Why gardening can grow your mental well-being and cultivate friends

Looking for a simple change that can improve your physical, mental and emotional health? Try gardening.

People garden indoors and out, in different weather and climes and with different intensities and goals. Research consistently shows that gardening has a positive effect on mental health and well-being. And emerging research suggests that gardening may also be a way into healthy behavioral changes writ large.

Why is gardening such a healthy pursuit? Research suggests that there are two main pathways that lead gardeners to mental well-being. One is through the connection with nature and its aesthetic beauty. But another, perhaps surprisingly, is how gardening can also be a way for us to connect with other people.

“I feel like it’s just about bringing the pieces back together of what makes us human,” said Jonathan Kingsley, senior lecturer of health promotion at Swinburne University of Technology in Australia.

Why people enjoy gardening

Gardening can be a rich, multisensory experience, and gardeners typically cite the gardens as a source of pleasure and joy, escape or curiosity and learning.

“It’s the taste, the texture, the sensation … wind on your face and your hair, just feeling the elements of nature. And it helps people feel alive, awakening in some way,” said Jill Litt, a senior researcher at the Barcelona Institute for Global Health. “These are things that are very therapeutic.”

Recent research suggests that the smells of nature may impact well-being, and nature sounds such as birdsong also boost mental health.

Like other nature-based activities, gardening may derive some of its benefits from reducing stress. The attention restoration theory hypothesizes that natural stimuli may decrease mental fatigue by gently holding our attention with “soft fascination.”

But one trait that makes gardening stand out is that it “requires active participation” and “getting the hands in the dirt,” said Litt, who’s also a professor of environmental studies at the University of Colorado at Boulder. “You have to do something.”

With weeding, watering, digging, sowing, pruning and other such horticultural duties, gardening can be a physically demanding hobby. And physical exercise has also been shown to improve mental health.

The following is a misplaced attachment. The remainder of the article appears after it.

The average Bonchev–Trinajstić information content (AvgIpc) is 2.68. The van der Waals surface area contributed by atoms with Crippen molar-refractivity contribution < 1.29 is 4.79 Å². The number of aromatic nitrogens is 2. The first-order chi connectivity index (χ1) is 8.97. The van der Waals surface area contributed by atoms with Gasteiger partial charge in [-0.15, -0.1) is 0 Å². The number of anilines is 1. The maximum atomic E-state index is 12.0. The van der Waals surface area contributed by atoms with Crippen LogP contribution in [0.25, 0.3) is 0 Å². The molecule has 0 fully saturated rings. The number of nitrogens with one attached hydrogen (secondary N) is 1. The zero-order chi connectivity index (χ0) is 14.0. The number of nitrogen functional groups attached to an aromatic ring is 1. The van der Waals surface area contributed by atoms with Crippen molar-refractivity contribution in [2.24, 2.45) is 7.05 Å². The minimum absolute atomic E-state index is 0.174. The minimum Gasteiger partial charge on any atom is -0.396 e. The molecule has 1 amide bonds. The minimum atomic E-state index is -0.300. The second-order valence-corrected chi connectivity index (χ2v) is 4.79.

Growing greens and cultivating connections

Gardening may not only help connect us to nature, but with other humans. Community gardening in a shared space can build trust, as people look after one another’s plots of land, and offer help and advice. This social growth is slow and steady, grounded by a shared purpose, a sense of belonging and learning. “All of it’s textbook on how you build strong relationships,” Litt said. And the “garden calls them to come back, because they have a responsibility.”

But even gardening at home is linked to greater social connectedness. In earlier research, Litt and her colleagues found that home gardeners were more socially involved – more likely to communicate with local elected officials or participate in parent-teacher associations, for example – than non-gardeners.

Home gardeners were also more likely to positively rate the aesthetics of their neighborhood. Both the increased social involvement and aesthetics ratings were associated with better health. Participating in community gardening further enhanced these effects.

Other research has found that gardening in the front yard, where the fruits of your labor are more visible, may also foster social connections and better mental health, said Lauriane Suyin Chalmin-Pui, an independent researcher in Britain specializing in the influence of gardening on well-being.